Thus, in Czech business priorities for the second half of 2022, you will find an emphasis on competitiveness, pro- growth and resilience measures, openness, cooperation, and increased flexibility. Peace, legal certainty, and protection of fundamental human rights are essential prerequisites of life in Europe. We see all of these factors as crucial for the successful economic and social recovery of Europe, and for becoming even stronger in the future. One concrete example. One of our priorities is called “a resilient and open Europe”. A critical prerequisite for this is to support ambitious EU trade policy and effective multilateralism. To get there, we need to promote strategic partnerships emphasising transatlantic cooperation. It is necessary to focus, among others, on securing safe international data transmission and collaboration in advanced modern technology.
Not only are you a vice president of the Czech Confederation of Industry, but you were also elected vice president of BusinessEurope, the second Czech in 28 years. How will you use this opportunity?
My position in BusinessEurope’s leadership allows me to ensure that its policies sufficiently emphasise the interests of Czech companies and the Czech economy as a whole. The Confederation of Industry has been a BusinessEurope member for almost three decades. We have always done our best to help promote and further develop the active European way of life and its freedoms, and advocate for growth and competitiveness.
I also want to bring my experience from BusinessEurope into the Czech environment. We can ourselves be inspired by BusinessEurope’s views on numerous topics, which reflect the often-diverse opinions of all of its 40 members. The Czech government is now in a similar position as it must use the forthcoming presidency, among other things, to clearly formulate its positions, seek support for them from across the EU, and, with the help of opinion partners, find compromises acceptable to the entire EU block.
Will the Czech presidency over the EU Council positively influence your position in BusinessEurope?
Representatives of the Czech Confederation of Industry already have a strong position in BusinessEurope. However, the rotating EU Council presidency brings the country and its representatives more exposure at many formal and informal meetings. In simple terms, we get a seat at the table. And this is true not only for me but also for others. For example, the general manager of our Confederation, Dagmar Kuchtová, has been appointed as a member of the Executive Bureau of BusinessEurope and is therefore in a unique position to directly influence the activities of this entire European confederation.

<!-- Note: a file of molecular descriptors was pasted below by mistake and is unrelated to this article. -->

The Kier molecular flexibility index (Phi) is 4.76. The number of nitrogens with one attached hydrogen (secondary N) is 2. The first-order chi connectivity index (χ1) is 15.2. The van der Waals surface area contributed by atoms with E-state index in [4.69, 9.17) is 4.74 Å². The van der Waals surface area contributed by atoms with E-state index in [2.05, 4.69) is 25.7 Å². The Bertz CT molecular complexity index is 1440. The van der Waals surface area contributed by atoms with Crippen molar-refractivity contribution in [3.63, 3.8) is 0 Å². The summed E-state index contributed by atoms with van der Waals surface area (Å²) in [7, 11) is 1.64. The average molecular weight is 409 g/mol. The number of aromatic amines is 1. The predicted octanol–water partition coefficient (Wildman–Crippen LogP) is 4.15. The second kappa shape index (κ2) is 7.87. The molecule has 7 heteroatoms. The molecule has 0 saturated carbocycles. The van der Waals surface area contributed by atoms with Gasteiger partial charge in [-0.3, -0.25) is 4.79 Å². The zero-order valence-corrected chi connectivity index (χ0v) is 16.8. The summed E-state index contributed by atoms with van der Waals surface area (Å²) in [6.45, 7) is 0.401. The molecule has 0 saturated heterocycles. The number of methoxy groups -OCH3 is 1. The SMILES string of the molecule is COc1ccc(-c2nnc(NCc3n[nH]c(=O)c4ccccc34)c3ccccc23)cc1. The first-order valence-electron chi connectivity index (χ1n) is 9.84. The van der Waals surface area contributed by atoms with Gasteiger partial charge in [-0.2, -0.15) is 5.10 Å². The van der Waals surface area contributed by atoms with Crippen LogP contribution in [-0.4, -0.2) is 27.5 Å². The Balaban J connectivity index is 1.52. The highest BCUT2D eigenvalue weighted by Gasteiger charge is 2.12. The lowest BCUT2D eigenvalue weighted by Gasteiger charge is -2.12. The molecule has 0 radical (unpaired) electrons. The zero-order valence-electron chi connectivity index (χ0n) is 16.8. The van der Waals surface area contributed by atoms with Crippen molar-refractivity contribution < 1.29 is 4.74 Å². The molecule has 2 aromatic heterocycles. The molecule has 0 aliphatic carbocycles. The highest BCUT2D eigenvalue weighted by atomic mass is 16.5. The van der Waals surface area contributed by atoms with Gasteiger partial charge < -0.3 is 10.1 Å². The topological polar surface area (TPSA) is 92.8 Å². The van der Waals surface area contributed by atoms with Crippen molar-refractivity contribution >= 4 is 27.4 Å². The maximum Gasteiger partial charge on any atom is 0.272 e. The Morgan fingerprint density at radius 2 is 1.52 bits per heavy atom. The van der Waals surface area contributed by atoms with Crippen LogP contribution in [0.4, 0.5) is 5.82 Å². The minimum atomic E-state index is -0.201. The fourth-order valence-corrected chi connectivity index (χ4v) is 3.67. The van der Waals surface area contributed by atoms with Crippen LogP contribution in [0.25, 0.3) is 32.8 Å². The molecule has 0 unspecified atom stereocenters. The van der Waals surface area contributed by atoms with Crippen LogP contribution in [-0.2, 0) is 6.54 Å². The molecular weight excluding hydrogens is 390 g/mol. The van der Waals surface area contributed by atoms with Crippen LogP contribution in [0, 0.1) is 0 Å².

What would the greatest achievement of this presidency be, from your point of view?
For me, a business representative, the main goal is to support our Czech and EU leaders in order to avoid a worsening of the current energy crisis, and to establish an economically and socially bearable transition path- way to deliver the goals for 2030 and 2050. We need to jointly work on a reality check of previously agreed milestones of energy and climate policies, and ensure sufficient investments are made in order to facilitate the green transition of the industry.
Even in this critical situation, or better to say because of the critical situation, we should not forget some of the necessary reforms needed in Europe, which would take us towards dynamic labour markets. There is a lot to do in Europe to reduce skills mismatches by reskilling, upskilling, or adult education to ensure sustainable competitiveness of our companies and a smooth green and digital transition.
In the current environment, all social partners on the state and EU levels need to lead a constructive dialogue and deliver on their expected and respective roles. It is not only the responsibility of the governments, but also of the representatives of the employees, employers, and various non-governmental organisations to orchestrate meaningful actions.